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World class artists make ‘placemaker’ at Interlink
Kelcy Dolan
Warwick Beacon photo
Coat of many colors: The gray walls of the Interlink have taken on a vibrant look as workers install art commissioned for the structure. Installation will be completed in about two weeks.

R&R Studios have art installations all over the country and all over the world. Within the next couple of weeks their latest project, “All Together Now,” will be complete right here in Warwick.

R&R Studios, working out of Miami, was chosen for the Interlink’s public art project on the face of the Interlink garage on Jefferson Boulevard. The choice was made by a panel consisting of the Rhode Island State Council on the Arts (RISCA) and representatives from the airport, architectural firms, the City of Warwick and the art community.

Roberto Behar and Rosario Marquardt are both graduates of the Universidad Nacional de Rosario in Argentina with degrees in Urbanism and Architecture. Behar continued his studies at the Institute of Architecture and Urban Studies in New York City. Together they began R&R Studios. Their proposal was chosen before the over 100 other participants in the contest to work with the space.

The project includes 94 brightly colored tubes, some red, blue, yellow, orange and green, hung vertically on the front of the garage. Twelve of the 94 will be internally lit across the project.

In an email, Randall Rosenbaum, the Executive Director of RISCA said, “the work is bright, colorful and playful addition to the gray concrete of the parking garage. It is a ‘placemaker,’ meaning that the art will, we expect, help to serve as a visual landmark for the new ‘Station District’ in Warwick.”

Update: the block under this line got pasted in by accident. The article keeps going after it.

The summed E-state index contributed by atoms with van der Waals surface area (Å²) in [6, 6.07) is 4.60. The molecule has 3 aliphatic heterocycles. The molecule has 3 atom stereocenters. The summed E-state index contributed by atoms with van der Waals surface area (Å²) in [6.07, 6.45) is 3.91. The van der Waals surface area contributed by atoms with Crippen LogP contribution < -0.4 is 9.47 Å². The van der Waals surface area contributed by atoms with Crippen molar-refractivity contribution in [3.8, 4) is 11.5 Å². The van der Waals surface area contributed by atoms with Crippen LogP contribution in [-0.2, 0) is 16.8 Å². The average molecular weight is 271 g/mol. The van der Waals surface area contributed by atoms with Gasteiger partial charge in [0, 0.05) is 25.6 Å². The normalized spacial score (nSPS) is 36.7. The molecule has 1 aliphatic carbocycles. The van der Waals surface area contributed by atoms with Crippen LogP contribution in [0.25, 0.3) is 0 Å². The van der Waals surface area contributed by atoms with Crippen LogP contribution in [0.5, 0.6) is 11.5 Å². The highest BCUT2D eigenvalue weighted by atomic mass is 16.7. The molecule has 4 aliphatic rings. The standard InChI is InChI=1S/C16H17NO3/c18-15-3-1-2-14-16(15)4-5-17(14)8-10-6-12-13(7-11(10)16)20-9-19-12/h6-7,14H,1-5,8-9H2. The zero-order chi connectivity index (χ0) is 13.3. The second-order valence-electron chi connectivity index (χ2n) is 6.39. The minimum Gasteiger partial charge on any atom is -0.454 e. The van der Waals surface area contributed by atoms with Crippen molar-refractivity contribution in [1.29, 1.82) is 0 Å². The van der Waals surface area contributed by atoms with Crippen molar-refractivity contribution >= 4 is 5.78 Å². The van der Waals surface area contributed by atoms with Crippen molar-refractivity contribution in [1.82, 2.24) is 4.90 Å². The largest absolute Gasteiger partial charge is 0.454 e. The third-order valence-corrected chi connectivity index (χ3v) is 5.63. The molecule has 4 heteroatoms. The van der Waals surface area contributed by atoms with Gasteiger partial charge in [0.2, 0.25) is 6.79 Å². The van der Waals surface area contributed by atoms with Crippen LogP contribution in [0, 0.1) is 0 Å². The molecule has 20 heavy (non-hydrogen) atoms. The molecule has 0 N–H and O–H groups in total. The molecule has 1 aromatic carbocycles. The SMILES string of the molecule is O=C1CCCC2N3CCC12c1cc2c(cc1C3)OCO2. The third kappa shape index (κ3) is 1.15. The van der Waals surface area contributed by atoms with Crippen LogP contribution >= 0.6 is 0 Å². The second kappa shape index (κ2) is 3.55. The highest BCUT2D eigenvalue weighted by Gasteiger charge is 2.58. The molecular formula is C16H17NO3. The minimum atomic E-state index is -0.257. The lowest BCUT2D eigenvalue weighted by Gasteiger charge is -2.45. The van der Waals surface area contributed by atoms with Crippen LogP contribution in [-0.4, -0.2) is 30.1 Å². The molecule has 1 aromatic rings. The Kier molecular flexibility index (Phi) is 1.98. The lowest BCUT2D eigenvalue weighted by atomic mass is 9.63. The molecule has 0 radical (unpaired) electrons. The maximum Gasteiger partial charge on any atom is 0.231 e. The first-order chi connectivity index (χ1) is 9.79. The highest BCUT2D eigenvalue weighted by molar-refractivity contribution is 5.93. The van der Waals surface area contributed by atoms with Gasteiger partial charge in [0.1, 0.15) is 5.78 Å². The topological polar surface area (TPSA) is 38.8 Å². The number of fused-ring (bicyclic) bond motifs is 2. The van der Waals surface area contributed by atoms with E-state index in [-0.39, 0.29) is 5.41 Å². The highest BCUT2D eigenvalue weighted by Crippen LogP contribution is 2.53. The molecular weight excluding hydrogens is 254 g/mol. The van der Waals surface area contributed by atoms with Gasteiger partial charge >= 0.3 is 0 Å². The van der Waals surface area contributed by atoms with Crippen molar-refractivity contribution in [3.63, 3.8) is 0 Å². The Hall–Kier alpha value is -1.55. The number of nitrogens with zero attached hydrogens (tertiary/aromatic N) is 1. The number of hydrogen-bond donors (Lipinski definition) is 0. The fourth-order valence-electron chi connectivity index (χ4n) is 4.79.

The project was awarded 1 percent of the cost of the Interlink project that connects T.F. Green Airport to the train station, car rental facility and the parking garage. One percent equated to $300,000, and $30,000 of that was put aside for maintenance as part of the Rhode Island Percent for Art Program. The program works with the state law that requires 1 percent of any public project be set aside for public art.

The law says, “The state of Rhode Island has a responsibility for expanding the public experience of art…Art creates a more humane environment: one of distinction. Enjoyment and pride for all citizens.”

R&R Studios have worked before with vertical ribbons of color mirrored in the Jefferson Boulevard piece. Many of their large installations, one in New Haven, Conn., Miami, Fla., Madison, Wis. and even Brussels, Belgium. All of their public art installations can be seen at their website www.rr-studios.com

In an interview with Jane Simon, for the Madison Museum of Contemporary Art in 2008 posted on R&R’s website, both Behar and Marquardt explain, “The specific colors we made and their combinations retain a popular character while adding a contemporary dimension to them…a third dimension transforms the work into three dimensional paintings or penetrable sculptures.”

Rosario Marquardt herself will be coming to Rhode Island for the finalizing of the project in early June according to the secretary of the R&R Studios in Miami. Marquardt, being away for another exhibition with Behar, could not comment.


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